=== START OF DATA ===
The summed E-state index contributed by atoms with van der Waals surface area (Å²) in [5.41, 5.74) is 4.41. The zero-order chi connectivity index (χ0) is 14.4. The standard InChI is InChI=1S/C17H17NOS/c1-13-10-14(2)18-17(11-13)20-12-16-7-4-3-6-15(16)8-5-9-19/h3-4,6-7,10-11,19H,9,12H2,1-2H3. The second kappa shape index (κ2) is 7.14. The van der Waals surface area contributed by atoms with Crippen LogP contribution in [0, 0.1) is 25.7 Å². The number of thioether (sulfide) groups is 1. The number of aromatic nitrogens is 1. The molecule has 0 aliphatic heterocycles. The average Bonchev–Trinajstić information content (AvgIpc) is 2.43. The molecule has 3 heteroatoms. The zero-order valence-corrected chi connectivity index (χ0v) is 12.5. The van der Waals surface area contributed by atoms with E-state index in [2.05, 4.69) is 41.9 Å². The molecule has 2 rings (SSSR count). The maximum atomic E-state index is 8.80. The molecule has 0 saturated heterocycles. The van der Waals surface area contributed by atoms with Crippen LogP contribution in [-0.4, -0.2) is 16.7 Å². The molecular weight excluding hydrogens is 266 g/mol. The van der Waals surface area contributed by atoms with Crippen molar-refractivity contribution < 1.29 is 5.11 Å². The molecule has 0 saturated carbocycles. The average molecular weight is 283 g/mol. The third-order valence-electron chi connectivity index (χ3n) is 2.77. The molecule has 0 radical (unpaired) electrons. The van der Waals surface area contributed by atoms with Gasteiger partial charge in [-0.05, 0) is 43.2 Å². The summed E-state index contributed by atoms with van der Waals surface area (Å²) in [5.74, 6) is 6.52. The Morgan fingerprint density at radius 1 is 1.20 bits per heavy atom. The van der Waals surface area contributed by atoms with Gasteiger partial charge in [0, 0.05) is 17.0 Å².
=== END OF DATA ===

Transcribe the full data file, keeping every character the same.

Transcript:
The summed E-state index contributed by atoms with van der Waals surface area (Å²) in [5.41, 5.74) is 4.41. The zero-order chi connectivity index (χ0) is 14.4. The standard InChI is InChI=1S/C17H17NOS/c1-13-10-14(2)18-17(11-13)20-12-16-7-4-3-6-15(16)8-5-9-19/h3-4,6-7,10-11,19H,9,12H2,1-2H3. The second kappa shape index (κ2) is 7.14. The van der Waals surface area contributed by atoms with Crippen LogP contribution in [0, 0.1) is 25.7 Å². The number of thioether (sulfide) groups is 1. The number of aromatic nitrogens is 1. The molecule has 0 aliphatic heterocycles. The average Bonchev–Trinajstić information content (AvgIpc) is 2.43. The molecule has 3 heteroatoms. The zero-order valence-corrected chi connectivity index (χ0v) is 12.5. The van der Waals surface area contributed by atoms with E-state index in [2.05, 4.69) is 41.9 Å². The molecule has 2 rings (SSSR count). The maximum atomic E-state index is 8.80. The molecule has 0 saturated heterocycles. The van der Waals surface area contributed by atoms with Crippen LogP contribution in [-0.4, -0.2) is 16.7 Å². The molecular weight excluding hydrogens is 266 g/mol. The van der Waals surface area contributed by atoms with Crippen molar-refractivity contribution < 1.29 is 5.11 Å². The molecule has 0 saturated carbocycles. The average molecular weight is 283 g/mol. The third-order valence-electron chi connectivity index (χ3n) is 2.77. The molecule has 0 radical (unpaired) electrons. The van der Waals surface area contributed by atoms with Gasteiger partial charge in [-0.05, 0) is 43.2 Å². The summed E-state index contributed by atoms with van der Waals surface area (Å²) in [5.74, 6) is 6.52. The Morgan fingerprint density at radius 1 is 1.20 bits per heavy atom. The van der Waals surface area contributed by atoms with Gasteiger partial charge in [0, 0.05) is 17.0 Å².